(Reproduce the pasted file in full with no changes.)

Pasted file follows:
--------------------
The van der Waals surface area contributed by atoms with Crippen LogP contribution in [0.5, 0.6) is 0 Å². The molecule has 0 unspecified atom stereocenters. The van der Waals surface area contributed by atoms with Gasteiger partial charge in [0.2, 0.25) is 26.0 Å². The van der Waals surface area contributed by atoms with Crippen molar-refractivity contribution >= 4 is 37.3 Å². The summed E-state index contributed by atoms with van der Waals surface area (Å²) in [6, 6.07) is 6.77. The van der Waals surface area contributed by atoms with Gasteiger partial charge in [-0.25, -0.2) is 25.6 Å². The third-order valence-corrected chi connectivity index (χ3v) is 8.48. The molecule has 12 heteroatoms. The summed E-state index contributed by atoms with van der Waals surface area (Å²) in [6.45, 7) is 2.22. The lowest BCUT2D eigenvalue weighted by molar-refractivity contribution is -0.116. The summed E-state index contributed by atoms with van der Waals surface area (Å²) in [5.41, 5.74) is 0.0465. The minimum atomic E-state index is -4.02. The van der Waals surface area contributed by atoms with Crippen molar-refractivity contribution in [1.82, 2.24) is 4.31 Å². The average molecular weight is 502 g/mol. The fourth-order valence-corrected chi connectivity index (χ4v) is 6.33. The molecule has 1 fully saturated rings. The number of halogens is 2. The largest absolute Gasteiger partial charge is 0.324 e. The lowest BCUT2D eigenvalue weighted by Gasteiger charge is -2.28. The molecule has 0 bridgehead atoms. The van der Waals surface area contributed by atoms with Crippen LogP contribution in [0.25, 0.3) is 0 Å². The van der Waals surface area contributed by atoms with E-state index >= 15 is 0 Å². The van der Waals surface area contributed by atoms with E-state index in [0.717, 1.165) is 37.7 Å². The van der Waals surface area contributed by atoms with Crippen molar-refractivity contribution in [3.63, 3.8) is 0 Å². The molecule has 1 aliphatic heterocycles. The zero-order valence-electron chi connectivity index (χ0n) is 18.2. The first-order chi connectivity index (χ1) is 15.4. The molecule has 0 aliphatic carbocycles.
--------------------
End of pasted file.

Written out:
The van der Waals surface area contributed by atoms with Crippen LogP contribution in [0.5, 0.6) is 0 Å². The molecule has 0 unspecified atom stereocenters. The van der Waals surface area contributed by atoms with Gasteiger partial charge in [0.2, 0.25) is 26.0 Å². The van der Waals surface area contributed by atoms with Crippen molar-refractivity contribution >= 4 is 37.3 Å². The summed E-state index contributed by atoms with van der Waals surface area (Å²) in [6, 6.07) is 6.77. The van der Waals surface area contributed by atoms with Gasteiger partial charge in [-0.25, -0.2) is 25.6 Å². The third-order valence-corrected chi connectivity index (χ3v) is 8.48. The molecule has 12 heteroatoms. The summed E-state index contributed by atoms with van der Waals surface area (Å²) in [6.45, 7) is 2.22. The lowest BCUT2D eigenvalue weighted by molar-refractivity contribution is -0.116. The summed E-state index contributed by atoms with van der Waals surface area (Å²) in [5.41, 5.74) is 0.0465. The minimum atomic E-state index is -4.02. The van der Waals surface area contributed by atoms with Crippen molar-refractivity contribution in [1.82, 2.24) is 4.31 Å². The average molecular weight is 502 g/mol. The fourth-order valence-corrected chi connectivity index (χ4v) is 6.33. The molecule has 1 fully saturated rings. The number of halogens is 2. The largest absolute Gasteiger partial charge is 0.324 e. The lowest BCUT2D eigenvalue weighted by Gasteiger charge is -2.28. The molecule has 0 bridgehead atoms. The van der Waals surface area contributed by atoms with Crippen LogP contribution in [0.25, 0.3) is 0 Å². The van der Waals surface area contributed by atoms with E-state index >= 15 is 0 Å². The van der Waals surface area contributed by atoms with E-state index in [0.717, 1.165) is 37.7 Å². The van der Waals surface area contributed by atoms with Crippen molar-refractivity contribution in [3.63, 3.8) is 0 Å². The molecule has 1 aliphatic heterocycles. The zero-order valence-electron chi connectivity index (χ0n) is 18.2. The first-order chi connectivity index (χ1) is 15.4. The molecule has 0 aliphatic carbocycles.